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Tuesday, May 23, 2017


This blog site is eclectic, if nothing else, but hopefully also eminently useful.  I have high concern about the health of my finger and toe nails because five years ago I had to go to the Queen's Hospital Emergency Room with a serious thumb problem.  I urge you not to click on that link because the thumb photo is scarily awful.

Carefully check the internet on how best to cut your finger and toe nails.  You will get the same answer again and again, where nail clippers, nail file and the usual suspects are indicated as the tools of trade.

Search closer, and you will eventually stumble across a few high tech methods, such as:
  • A simple Dremel for $35 from Walmart.  These are my current options with the Dremel to the right:

So what is my recommendation?  First, let me share with you my thinking, for I hate to cut finger and toe nails, especially the latter.  I've tried everything, and nothing works well:
  • Part of my problem is that I was spoiled.  My wife almost enjoyed cutting my finger and toe nails.  I allowed her to do this because she wanted to, and I had no idea how great a pain this was.  In supreme thanks, I show her photo with eight orchids.
  • I've tried manicurists/pedicurists, but they cost a total of $30 or more with tip/tax, and some of them insist on cutting the cuticles, which can get infected.  When they don't do this they still charge you the same amount.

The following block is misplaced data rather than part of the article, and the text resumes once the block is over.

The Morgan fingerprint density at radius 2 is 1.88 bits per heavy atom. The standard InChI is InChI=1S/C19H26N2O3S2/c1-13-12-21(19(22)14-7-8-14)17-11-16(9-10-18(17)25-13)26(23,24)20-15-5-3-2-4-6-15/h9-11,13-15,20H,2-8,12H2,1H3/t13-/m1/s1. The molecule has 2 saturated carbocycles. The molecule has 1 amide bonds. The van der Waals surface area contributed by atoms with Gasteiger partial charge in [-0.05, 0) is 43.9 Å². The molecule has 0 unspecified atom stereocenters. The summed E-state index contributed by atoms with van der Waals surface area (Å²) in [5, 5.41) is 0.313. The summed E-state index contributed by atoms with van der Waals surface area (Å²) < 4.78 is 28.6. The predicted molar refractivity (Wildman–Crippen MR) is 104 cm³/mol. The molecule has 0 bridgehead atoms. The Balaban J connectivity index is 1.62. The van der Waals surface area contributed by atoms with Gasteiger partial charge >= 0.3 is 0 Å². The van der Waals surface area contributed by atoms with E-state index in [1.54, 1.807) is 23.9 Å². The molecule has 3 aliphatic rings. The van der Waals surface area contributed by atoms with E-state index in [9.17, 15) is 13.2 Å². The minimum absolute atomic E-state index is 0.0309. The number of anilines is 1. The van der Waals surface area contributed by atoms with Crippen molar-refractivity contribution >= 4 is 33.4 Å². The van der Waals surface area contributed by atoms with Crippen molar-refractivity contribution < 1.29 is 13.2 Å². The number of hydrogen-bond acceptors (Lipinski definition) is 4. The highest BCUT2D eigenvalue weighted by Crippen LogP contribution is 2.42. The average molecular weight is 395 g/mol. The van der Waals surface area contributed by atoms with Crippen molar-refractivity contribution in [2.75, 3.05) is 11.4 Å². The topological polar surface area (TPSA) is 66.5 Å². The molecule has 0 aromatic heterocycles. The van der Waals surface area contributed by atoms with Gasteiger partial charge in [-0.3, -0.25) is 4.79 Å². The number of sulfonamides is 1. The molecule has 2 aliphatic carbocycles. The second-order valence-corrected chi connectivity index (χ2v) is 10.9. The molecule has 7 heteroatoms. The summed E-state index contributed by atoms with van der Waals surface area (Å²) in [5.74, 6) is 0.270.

• At 15 Craigside, a doctor comes regularly to cut your toenails for free.  I haven't tried this option for two reasons:
    • It seems such an insult to ask a doctor to take care of this bit of personal maintenance.
    • I heard she/he is not so good at it.
During my week of golfing in Napa earlier this month, a colleague from Florida, David Block, indicated to me that the best way to cut finger/toe nails was the use of a Dremel.  So we went to Walmart in Vacaville, and I paid something like $35.  It is important that you get the right accessory burr.  See that brown attachment?

Two more things.  Keep everything sanitary.  Not sure exactly what you do to the brownish thing to keep it germ-free, but, frankly, I do nothing  The other thing is a mixed signal.  Some sources say keep your nails dry, others hint that soaking them in water is recommended.  I did mine after taking a long bath.  Worked fine.

I was worried that the whirring tool would scrape off my skin, but, amazingly enough, at the low of two speeds, there seemed to be no safety problem.  I wore glasses just in case, and there is some sense that the resultant airborne particles could affect your lungs, but I did my duty on my lanai over a paper towel, and as nothing seemed to visibly accumulate on the paper, I guess it might not be a bad idea to have a small fan blow the particulates away from you.  Yes, you'll be adding an air pollutant, but I suspect once a month of keratin from me will not contribute much to global warming.  In fact, volcanic emissions have been confirmed to reduce global warming, so I might inadvertently be lowering the global atmospheric temperature.

Frankly, I'm very happy with the results.  It took a bit longer, but compared to the agony of nail clippers, this was almost fun.

If money is no problem, I would think that the $90 pedicure machine might be even better.  However, in the process of writing this article I found an even more attractive alternative: order from Amazon this $37.50 Nail Care Plus with diamond filing attachments.  I bought it, with free shipping, and will compare this new device with my current Dremel in about a month when my nails grow back.


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